Commissionaires lose Halifax airport security contract
Commissionaires Nova Scotia provides airport with 161 security guards, 95 of them full-time
After 56 years of providing security at the Halifax Stanfield International Airport, the commissionaires are being replaced.
The Halifax International Airport Authority opened the contract up to competition earlier this year and Commissionaires Nova Scotia was one of six losing bidders.
"It comes as a shock that we didn't maintain the contract," said commissionaire Gary Toohey, a veteran and the Public Service Alliance of Canada president for local 85100. "They'll lose the experience and the skill set that us as veterans and the other personnel bring," he said.
Toronto company taking over
Commissionaires Nova Scotia provides the airport with 161 security guards, including 95 full-time employees. They patrol the parking lots, monitor gates and keep watch over the security camera monitors.
Toronto-based security firm G4S Canada will take over on Jan. 1.
Bruce Belliveau, CEO of Commissionaires Nova Scotia, said he doesn't know why his not-for-profit group lost the contract.
Cost a possible factor
"They didn't give us a formal debrief on why we weren't the successful bidder but I assume it's cost," said Belliveau. "It could come down to the fact that we have a policy of trying to provide pay that's appropriate for veterans. These are people who have served their country."
Belliveau said its policy at Commissionaires Nova Scotia is to offer new hires $12 per hour instead of the $10.60 minimum wage.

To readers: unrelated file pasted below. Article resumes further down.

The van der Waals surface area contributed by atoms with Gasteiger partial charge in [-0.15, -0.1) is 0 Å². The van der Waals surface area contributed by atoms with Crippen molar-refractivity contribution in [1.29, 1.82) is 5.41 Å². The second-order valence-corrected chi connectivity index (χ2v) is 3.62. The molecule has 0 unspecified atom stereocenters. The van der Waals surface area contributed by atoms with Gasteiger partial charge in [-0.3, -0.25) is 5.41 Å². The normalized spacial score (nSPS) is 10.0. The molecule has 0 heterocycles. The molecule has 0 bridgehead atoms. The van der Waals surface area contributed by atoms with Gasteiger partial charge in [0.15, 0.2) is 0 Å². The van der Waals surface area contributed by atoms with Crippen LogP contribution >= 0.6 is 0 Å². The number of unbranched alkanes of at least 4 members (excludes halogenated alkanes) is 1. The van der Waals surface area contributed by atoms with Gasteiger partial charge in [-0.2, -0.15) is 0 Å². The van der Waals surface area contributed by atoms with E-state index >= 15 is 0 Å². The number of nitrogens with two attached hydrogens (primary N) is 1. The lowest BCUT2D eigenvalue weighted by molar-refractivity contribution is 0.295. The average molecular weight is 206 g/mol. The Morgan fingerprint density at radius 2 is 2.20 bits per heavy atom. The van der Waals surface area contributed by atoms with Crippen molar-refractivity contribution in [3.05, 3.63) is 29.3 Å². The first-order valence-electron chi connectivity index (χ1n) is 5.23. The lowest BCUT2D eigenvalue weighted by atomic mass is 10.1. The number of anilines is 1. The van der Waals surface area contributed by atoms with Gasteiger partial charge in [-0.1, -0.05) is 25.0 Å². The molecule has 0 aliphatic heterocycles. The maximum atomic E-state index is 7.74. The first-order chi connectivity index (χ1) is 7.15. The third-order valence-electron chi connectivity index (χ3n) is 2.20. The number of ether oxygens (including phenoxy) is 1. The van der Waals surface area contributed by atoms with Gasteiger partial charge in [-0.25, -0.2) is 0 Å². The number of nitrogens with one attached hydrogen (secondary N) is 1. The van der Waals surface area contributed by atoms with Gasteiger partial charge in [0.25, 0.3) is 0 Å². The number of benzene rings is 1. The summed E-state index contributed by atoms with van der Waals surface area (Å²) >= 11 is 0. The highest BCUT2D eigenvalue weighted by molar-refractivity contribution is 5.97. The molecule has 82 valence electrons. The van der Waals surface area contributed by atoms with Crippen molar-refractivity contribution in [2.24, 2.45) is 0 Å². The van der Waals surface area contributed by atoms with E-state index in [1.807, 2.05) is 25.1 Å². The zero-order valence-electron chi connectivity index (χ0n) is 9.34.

Toohey said the pay range among commissionaires at the airport ranges from $13 to $20 per hour.
Ashley Gallant, a spokesperson for the airport, said she can't comment on why the commissionaires lost the contract.
"It really came down to an internal business decision," said Gallant. "We were told by G4S that they're going to keep as many staff on as they can."
G4S plans to hire commissionaires
A key part of G4S's bid was a plan to re-hire as many commissionaires from the airport as possible. Katie McLeod, national director of Communications G4S Canada, said the plan is to hire them all.
The practice of poaching staff from competing bidders is "very typical in the guarding industry," said McLeod. "We consider hiring veterans to be extremely important."
Toohey said none of his members have been offered work yet.
"We don't know as of yet if we're going to be offered a job from the new company," Toohey said.
Commissionaires have 'red pass'
The Halifax International Airport Authority requires all security staff to have a so-called "red pass": Transport Canada clearance to enter most areas of the airport property.
It can take from four to six months for a guard to get such clearance so "patching over" or "re-shirting" the commissionaires — who already have a red pass — is a key priority for G4S Canada.
Belliveau said he wishes them well.
"I think it'll be a huge challenge for the new provider to be up and ready to go for Dec. 31," Belliveau said.